I’ve been following Aimee Nezhukumatathil’s career since her first book, and her latest, Oceanic (released this April from Copper Canyon Press), is her strongest, most confident writing yet. It’s been seven years since her last book of poems, Lucky Fish (Tupelo Press, 2011), and I believe she channeled her energy during that time into this powerful volume packed with intimate details of the creatures of the earth, as well as the passions of the speaker’s (and presumably the writer’s) life. Nezhukumatatil engages with wide-ranging subject matter—pop music, art, science, mythology, and even disturbing topics like child trafficking—in a variety of forms. Despite its title, Oceanic is much more than a love letter to the ocean. Full of poems that are passionate about the environment without being preachy, that beautifully name and describe the natural world, and that honor self, love, and family, Oceanic is a celebration of nature and of life itself.
Despite the wide-ranging subject matter, the book is not divided into sections. Instead, the poems function as a unified whole, beginning with the epigraph from oceanographer Sylvia Earle: “No water, no life. No blue, no green.” From the beginning pages of the collection, Oceanic’s speaker projects a confident voice about being an “outsider” in poems like “In Praise of My Manicure”:
Because I was taught all my life to blend in, I want
my fingernails to blend out…
like red starfish who wiggle a finger dance at you,
like green-faced Kathakali dancers who shape
their hands into a bit of hello with an anjali…
…if the bright colors and glittered stars of my fingertips scare you,
I will shape my fingers into sarpasirassu—my favorite,
a snake…just look at these colors so marvelous so fabulous…
The beauty and the threat of the snakes captivates the speaker as she continues:
See the two snakes where my brown arms once were…
A snake heart can slide up and down the length of its body
when it needs to. You’ll never be able to catch my pulse, my shine.
The speaker’s embrace of her bright nails and “brown” arms, her delight in “my pulse, my shine,” and the snake imagery all celebrate a unique heritage and family history. The speaker no longer wants to “blend in” but “blend out.”
Nezhukumatathil has always been a skilled observer of nature, celebrating the natural world for its wonders and unique characters. In Oceanic, the idea of impending threats—to the ocean, to each vulnerable species, to humanity—is a counterpoint to this celebration. In “The Body,” the speaker’s own nails and the lives of sea stars are both endangered and dangerous:
Something poisons the sea stars
in the Pacific. They rip themselves apart,
twist their arms in gummy knots…
…I want to pull off my arm…Yes—that’s
what I’d get rid of—my nail now blackened
with each thump of a sentence.
This threat also extends to her family, and to fellow humans across the globe, in “Two Moths” and “Love in the Time of Swine Flu.” From the latter:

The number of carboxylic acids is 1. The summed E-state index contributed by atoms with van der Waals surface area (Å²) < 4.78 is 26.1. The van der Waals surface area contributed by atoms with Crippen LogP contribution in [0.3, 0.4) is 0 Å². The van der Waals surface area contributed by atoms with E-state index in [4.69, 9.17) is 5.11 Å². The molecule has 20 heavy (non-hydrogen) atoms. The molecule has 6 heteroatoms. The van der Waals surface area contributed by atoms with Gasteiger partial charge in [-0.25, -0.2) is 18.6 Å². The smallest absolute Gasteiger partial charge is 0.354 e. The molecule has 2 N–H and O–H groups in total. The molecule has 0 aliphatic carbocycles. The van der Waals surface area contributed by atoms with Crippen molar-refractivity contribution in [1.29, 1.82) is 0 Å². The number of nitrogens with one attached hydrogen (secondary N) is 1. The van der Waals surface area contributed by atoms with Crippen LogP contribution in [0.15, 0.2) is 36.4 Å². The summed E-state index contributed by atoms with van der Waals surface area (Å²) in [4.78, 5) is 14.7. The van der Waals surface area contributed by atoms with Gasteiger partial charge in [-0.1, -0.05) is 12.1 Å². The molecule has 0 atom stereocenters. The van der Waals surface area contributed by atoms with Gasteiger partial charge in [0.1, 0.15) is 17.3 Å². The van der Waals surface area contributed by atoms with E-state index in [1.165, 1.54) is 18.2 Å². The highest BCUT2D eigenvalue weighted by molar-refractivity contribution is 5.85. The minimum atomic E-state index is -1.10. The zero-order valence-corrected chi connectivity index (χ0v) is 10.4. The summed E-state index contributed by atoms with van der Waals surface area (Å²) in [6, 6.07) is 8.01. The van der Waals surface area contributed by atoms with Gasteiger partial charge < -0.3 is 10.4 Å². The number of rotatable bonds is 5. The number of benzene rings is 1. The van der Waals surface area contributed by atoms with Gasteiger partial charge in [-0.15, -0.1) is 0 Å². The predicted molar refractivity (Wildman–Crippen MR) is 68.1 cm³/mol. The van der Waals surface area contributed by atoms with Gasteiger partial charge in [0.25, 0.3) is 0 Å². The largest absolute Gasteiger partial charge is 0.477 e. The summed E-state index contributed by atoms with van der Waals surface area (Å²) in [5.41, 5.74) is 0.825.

…I fever for the prickled pain
of lip-bite and bed burn. You get up and come
back to bed. We decide it is worth it….The child still forming
inside me fevers for quiet, the silence of the after,
the silence of cell-bloom within our blood.
people will see her will hear her…
“Two Moths” make the startling and heartbreaking jump from girls involved in sex trafficking to the image of beautiful moths:
…Men shove greasy rupees at the door
for one hour in a room
with a twelve-year-old…And if she cries afterward
Her older sister will cover it up. Will rim
the waterline of her eyes with kohl pencil
until it looks like two popinjay moths
have stopped to rest on her exquisite face.
While Nezhukumatathil engages with dark themes in this book, she isn’t afraid to spend time on small moments of beauty and humor. Some of the funnier moments in the book come from the found poems made up of one-star Yelp reviews of some of the seven wonders of the world. From “One-Star Reviews of the Taj Mahal”:
The garden is very basic. Everything is basic… I was told to get out with my selfie stick!… Can you believe this tomb has no rides?
There are also praise poems throughout the book, like the opening poem, “Self-Portrait as Scallop,” which begins with the startling lines: “Let me see your shadow / feather across / my hundred blue eyes.” Or the penultimate poem of the book, “My South,” which begins “My south started with sugar / boiled and spilled for birds / green as my mom’s signature ring…” and concludes with the comfort and relief of “and even on my first day, never asked / if I’m from around here or just visiting.” “Penguin Valentine” is a funny and touching love poem in which the speaker imagines separation from her husband in the figure of a lone male penguin.
Beyond these poems of humor and praise, Nezhukumatatil utilizes a variety of forms in Oceanic. My favorites were those in the haibun form, especially “End-of-Summer Haibun,” which describes the birth of a child with lovely imagery:
To everything there is a season of parrots… Salamanders use the stars to find their way home…You were born on a day of peaches splitting from so much rain… .
Nezhukumatatil offers this collection to explore, and to make a case for, connection—between her speaker and others, between humans and sea creatures, and between ourselves and the universe. We see this in poems like “Naming the Heartbeats”:
When you get a group of heartbeats together, you get names that call out into the evening’s first radiance of planets: a quiver of cobras, a maelstrom, of salamanders, an audience of squid, an ostentation of peacocks….
From sea stars to elephant tigers, from her children and husband to the speaker’s own scars, Oceanic conveys a rare sense of awe and unsentimental passion for the earth, its creatures, and the universe.